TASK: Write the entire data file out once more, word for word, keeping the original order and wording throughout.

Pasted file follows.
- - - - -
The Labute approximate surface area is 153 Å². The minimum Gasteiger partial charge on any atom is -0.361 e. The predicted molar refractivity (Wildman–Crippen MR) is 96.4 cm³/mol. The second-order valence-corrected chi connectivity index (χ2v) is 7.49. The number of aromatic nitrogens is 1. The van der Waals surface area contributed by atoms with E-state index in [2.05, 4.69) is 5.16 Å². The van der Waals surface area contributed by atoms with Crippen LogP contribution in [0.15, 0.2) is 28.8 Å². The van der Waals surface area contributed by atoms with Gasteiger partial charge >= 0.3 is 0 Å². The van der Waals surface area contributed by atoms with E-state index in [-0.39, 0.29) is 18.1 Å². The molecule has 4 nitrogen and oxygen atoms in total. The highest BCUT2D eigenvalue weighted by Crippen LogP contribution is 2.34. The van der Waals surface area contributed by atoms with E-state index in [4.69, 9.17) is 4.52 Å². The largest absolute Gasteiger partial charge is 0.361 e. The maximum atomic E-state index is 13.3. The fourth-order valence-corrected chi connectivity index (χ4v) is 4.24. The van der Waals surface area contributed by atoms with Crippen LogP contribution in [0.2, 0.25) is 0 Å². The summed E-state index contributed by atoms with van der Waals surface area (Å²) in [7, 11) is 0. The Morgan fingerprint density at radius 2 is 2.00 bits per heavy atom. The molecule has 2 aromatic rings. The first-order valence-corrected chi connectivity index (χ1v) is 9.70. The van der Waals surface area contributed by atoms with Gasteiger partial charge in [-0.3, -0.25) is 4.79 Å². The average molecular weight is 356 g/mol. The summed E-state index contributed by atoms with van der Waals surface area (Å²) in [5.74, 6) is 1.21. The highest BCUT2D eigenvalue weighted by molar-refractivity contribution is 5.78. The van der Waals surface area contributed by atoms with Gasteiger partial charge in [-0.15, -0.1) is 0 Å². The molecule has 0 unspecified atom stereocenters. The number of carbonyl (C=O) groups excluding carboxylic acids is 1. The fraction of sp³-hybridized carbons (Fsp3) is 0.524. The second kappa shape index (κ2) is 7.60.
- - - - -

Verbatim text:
The Labute approximate surface area is 153 Å². The minimum Gasteiger partial charge on any atom is -0.361 e. The predicted molar refractivity (Wildman–Crippen MR) is 96.4 cm³/mol. The second-order valence-corrected chi connectivity index (χ2v) is 7.49. The number of aromatic nitrogens is 1. The van der Waals surface area contributed by atoms with E-state index in [2.05, 4.69) is 5.16 Å². The van der Waals surface area contributed by atoms with Crippen LogP contribution in [0.15, 0.2) is 28.8 Å². The van der Waals surface area contributed by atoms with Gasteiger partial charge >= 0.3 is 0 Å². The van der Waals surface area contributed by atoms with E-state index in [-0.39, 0.29) is 18.1 Å². The molecule has 4 nitrogen and oxygen atoms in total. The highest BCUT2D eigenvalue weighted by Crippen LogP contribution is 2.34. The van der Waals surface area contributed by atoms with E-state index in [4.69, 9.17) is 4.52 Å². The largest absolute Gasteiger partial charge is 0.361 e. The maximum atomic E-state index is 13.3. The fourth-order valence-corrected chi connectivity index (χ4v) is 4.24. The van der Waals surface area contributed by atoms with Crippen LogP contribution in [0.2, 0.25) is 0 Å². The summed E-state index contributed by atoms with van der Waals surface area (Å²) in [7, 11) is 0. The Morgan fingerprint density at radius 2 is 2.00 bits per heavy atom. The molecule has 2 aromatic rings. The first-order valence-corrected chi connectivity index (χ1v) is 9.70. The van der Waals surface area contributed by atoms with Gasteiger partial charge in [-0.3, -0.25) is 4.79 Å². The average molecular weight is 356 g/mol. The summed E-state index contributed by atoms with van der Waals surface area (Å²) in [5.74, 6) is 1.21. The highest BCUT2D eigenvalue weighted by molar-refractivity contribution is 5.78. The van der Waals surface area contributed by atoms with Gasteiger partial charge in [-0.15, -0.1) is 0 Å². The molecule has 0 unspecified atom stereocenters. The number of carbonyl (C=O) groups excluding carboxylic acids is 1. The fraction of sp³-hybridized carbons (Fsp3) is 0.524. The second kappa shape index (κ2) is 7.60.